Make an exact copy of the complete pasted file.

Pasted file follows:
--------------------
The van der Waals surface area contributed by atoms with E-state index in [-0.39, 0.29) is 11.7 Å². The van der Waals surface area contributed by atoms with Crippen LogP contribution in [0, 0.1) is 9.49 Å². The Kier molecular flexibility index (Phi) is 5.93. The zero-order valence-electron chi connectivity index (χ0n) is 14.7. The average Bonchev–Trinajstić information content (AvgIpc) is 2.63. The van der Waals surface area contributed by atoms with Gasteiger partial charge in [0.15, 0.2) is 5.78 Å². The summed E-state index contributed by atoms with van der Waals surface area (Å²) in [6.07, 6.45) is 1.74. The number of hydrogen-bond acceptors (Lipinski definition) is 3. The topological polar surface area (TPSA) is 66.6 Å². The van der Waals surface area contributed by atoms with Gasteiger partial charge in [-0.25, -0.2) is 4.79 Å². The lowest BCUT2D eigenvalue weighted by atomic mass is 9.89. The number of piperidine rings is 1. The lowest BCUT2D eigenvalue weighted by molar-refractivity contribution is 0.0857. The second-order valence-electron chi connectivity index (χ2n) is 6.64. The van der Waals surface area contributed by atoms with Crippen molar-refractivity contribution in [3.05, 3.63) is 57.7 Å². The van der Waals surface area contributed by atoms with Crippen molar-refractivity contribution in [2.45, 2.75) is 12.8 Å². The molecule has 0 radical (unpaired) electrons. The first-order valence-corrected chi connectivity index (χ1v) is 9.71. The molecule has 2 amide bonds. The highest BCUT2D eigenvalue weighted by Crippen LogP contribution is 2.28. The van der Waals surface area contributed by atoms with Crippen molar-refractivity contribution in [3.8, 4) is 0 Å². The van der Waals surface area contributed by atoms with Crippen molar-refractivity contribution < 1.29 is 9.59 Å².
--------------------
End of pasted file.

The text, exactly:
The van der Waals surface area contributed by atoms with E-state index in [-0.39, 0.29) is 11.7 Å². The van der Waals surface area contributed by atoms with Crippen LogP contribution in [0, 0.1) is 9.49 Å². The Kier molecular flexibility index (Phi) is 5.93. The zero-order valence-electron chi connectivity index (χ0n) is 14.7. The average Bonchev–Trinajstić information content (AvgIpc) is 2.63. The van der Waals surface area contributed by atoms with Gasteiger partial charge in [0.15, 0.2) is 5.78 Å². The summed E-state index contributed by atoms with van der Waals surface area (Å²) in [6.07, 6.45) is 1.74. The number of hydrogen-bond acceptors (Lipinski definition) is 3. The topological polar surface area (TPSA) is 66.6 Å². The van der Waals surface area contributed by atoms with Gasteiger partial charge in [-0.25, -0.2) is 4.79 Å². The lowest BCUT2D eigenvalue weighted by atomic mass is 9.89. The number of piperidine rings is 1. The lowest BCUT2D eigenvalue weighted by molar-refractivity contribution is 0.0857. The second-order valence-electron chi connectivity index (χ2n) is 6.64. The van der Waals surface area contributed by atoms with Crippen molar-refractivity contribution in [3.05, 3.63) is 57.7 Å². The van der Waals surface area contributed by atoms with Crippen molar-refractivity contribution in [2.45, 2.75) is 12.8 Å². The molecule has 0 radical (unpaired) electrons. The first-order valence-corrected chi connectivity index (χ1v) is 9.71. The molecule has 2 amide bonds. The highest BCUT2D eigenvalue weighted by Crippen LogP contribution is 2.28. The van der Waals surface area contributed by atoms with Crippen molar-refractivity contribution in [3.8, 4) is 0 Å². The van der Waals surface area contributed by atoms with Crippen molar-refractivity contribution < 1.29 is 9.59 Å².